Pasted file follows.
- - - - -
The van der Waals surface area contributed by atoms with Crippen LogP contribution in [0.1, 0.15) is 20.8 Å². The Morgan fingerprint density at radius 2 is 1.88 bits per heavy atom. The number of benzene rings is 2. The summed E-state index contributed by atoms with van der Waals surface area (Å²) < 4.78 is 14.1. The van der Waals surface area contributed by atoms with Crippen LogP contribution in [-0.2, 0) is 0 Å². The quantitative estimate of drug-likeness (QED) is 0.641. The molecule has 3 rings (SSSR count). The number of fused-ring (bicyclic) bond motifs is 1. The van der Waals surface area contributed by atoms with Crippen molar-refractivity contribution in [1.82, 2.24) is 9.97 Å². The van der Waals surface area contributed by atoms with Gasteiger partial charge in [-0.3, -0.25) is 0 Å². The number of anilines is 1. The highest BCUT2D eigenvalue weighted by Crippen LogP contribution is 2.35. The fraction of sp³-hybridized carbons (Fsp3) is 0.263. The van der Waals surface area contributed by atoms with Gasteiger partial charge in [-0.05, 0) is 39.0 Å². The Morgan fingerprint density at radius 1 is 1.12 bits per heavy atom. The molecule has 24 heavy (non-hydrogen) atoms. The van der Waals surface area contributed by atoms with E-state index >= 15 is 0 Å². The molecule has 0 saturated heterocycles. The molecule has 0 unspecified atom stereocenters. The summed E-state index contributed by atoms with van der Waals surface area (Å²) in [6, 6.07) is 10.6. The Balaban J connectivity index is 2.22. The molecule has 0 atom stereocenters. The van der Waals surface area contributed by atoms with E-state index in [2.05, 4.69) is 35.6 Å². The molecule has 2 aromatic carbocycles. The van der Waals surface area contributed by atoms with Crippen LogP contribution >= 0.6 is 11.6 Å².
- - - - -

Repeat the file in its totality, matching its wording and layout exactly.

The van der Waals surface area contributed by atoms with Crippen LogP contribution in [0.1, 0.15) is 20.8 Å². The Morgan fingerprint density at radius 2 is 1.88 bits per heavy atom. The number of benzene rings is 2. The summed E-state index contributed by atoms with van der Waals surface area (Å²) < 4.78 is 14.1. The van der Waals surface area contributed by atoms with Crippen LogP contribution in [-0.2, 0) is 0 Å². The quantitative estimate of drug-likeness (QED) is 0.641. The molecule has 3 rings (SSSR count). The number of fused-ring (bicyclic) bond motifs is 1. The van der Waals surface area contributed by atoms with Crippen molar-refractivity contribution in [1.82, 2.24) is 9.97 Å². The van der Waals surface area contributed by atoms with Gasteiger partial charge in [-0.3, -0.25) is 0 Å². The number of anilines is 1. The highest BCUT2D eigenvalue weighted by Crippen LogP contribution is 2.35. The fraction of sp³-hybridized carbons (Fsp3) is 0.263. The van der Waals surface area contributed by atoms with Gasteiger partial charge in [-0.05, 0) is 39.0 Å². The Morgan fingerprint density at radius 1 is 1.12 bits per heavy atom. The molecule has 24 heavy (non-hydrogen) atoms. The van der Waals surface area contributed by atoms with E-state index >= 15 is 0 Å². The molecule has 0 saturated heterocycles. The molecule has 0 unspecified atom stereocenters. The summed E-state index contributed by atoms with van der Waals surface area (Å²) in [6, 6.07) is 10.6. The Balaban J connectivity index is 2.22. The molecule has 0 atom stereocenters. The van der Waals surface area contributed by atoms with E-state index in [2.05, 4.69) is 35.6 Å². The molecule has 2 aromatic carbocycles. The van der Waals surface area contributed by atoms with Crippen LogP contribution >= 0.6 is 11.6 Å².